Here are five reasons you SHOULD NOT track:
1. Running by Feel – one of the best things this winter about not having any tech on me (or any accessible without digging through layers in the depth of winter), is that I have developed a sense of pace – if I want to stretch my run and still have to get home by 6AM, I have to figure out how I am running and sense if I can add 0.5, 1.0 or 1.5 miles at the end. Sure with a quick look at my watch I can tell – but that teaches me nothing about my running.
2. Listen to Your Body – there are some days a 9 min/mile pace is tough, and other times it is a breeze. Two weekends ago in the midst of a long run I had punishing hills and managed to keep my pace close to 9/mi … it was grueling but rewarding. But I didn’t look at my GPS at all – I came to the hills and pushed myself to keep increasing the effort to maintain what felt like a constant pace … and it worked!
3. Over-dependence on the GPS – another learning experience was my trail marathon last summer … I went out WAY too fast, the GPS was uselessly blinking in and out … and I ran a pretty terrible race. I took that as a challenge that I needed to learn pacing … and the best way to do that was to stop staring at my GPS! I know I still have issues, but I have done much better throughout last fall and winter. I think it is similar to never driving some place without a car GPS – you never learn the route.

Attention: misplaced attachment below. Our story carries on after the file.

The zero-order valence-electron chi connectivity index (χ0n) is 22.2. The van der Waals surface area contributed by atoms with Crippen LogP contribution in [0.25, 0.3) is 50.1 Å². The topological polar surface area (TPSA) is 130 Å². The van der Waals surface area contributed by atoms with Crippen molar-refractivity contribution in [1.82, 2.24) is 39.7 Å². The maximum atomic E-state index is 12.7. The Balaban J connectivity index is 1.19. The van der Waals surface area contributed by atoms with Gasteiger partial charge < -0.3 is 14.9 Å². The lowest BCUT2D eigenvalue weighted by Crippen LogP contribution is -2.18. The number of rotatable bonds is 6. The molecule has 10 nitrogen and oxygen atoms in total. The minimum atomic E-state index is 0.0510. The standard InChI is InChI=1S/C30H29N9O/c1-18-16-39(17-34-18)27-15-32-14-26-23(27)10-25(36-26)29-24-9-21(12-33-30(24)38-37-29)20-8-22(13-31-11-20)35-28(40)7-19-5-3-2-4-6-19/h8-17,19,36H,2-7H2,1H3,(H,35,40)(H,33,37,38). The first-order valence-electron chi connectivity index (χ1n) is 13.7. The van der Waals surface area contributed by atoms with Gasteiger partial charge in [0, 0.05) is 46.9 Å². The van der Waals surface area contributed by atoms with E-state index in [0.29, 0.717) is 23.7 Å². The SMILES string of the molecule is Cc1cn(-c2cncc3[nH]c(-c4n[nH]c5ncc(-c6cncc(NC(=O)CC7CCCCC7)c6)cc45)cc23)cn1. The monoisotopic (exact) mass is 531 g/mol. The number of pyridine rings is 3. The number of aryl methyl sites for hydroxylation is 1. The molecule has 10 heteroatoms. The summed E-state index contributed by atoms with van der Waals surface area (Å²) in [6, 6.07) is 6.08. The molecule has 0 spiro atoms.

4. Addiction to Mileage – If doing 30 miles is good, then 40 must be better, right? NO!!!! Training plans generally have you gradually increasing as you hear to the taper, but it should always be GRADUAL. Also, it is very easy to get competitive with other runners online. I have been fairly consistent with between 50-60 miles per week – when I did the 80 mile week a couple of weeks ago I was really exhausted. I loved it and let myself go with it because it worked for me, but I know my comfort zone in summer is closer to the 60-70 mile range.
5. No More Easy Days – if someone told me to go out and run a very slow, casual pace … it would be hard enough. If I had my GPS on and it said 11 min/mi I would freak out and speed up! As it is I think that between blogs and social media people don’t really follow the ‘easy run’ paces most training plans call for. Actually, this weekend I was driving and saw a neighbor’s son – who does sub-20 min 5Ks regularly – running what was no faster than a 10 minute pace in our neighborhood … and all I could think was ‘now THAT is an easy pace’. I remember seeing it somewhere caleld getting caught up in the ‘FOGS’ – fear of going slow.
Keeping It Real
So … what are some of the big reasons I worry about this?
– Overdependence on technology
– Crappy sense of pace
– Desire to be faster and build endurance
– I NEVER want to go back to my ‘low and slow’ runs!
So yeah, I am a terrible offender of all of the issues around GPS watch over-use!
So what do YOU think?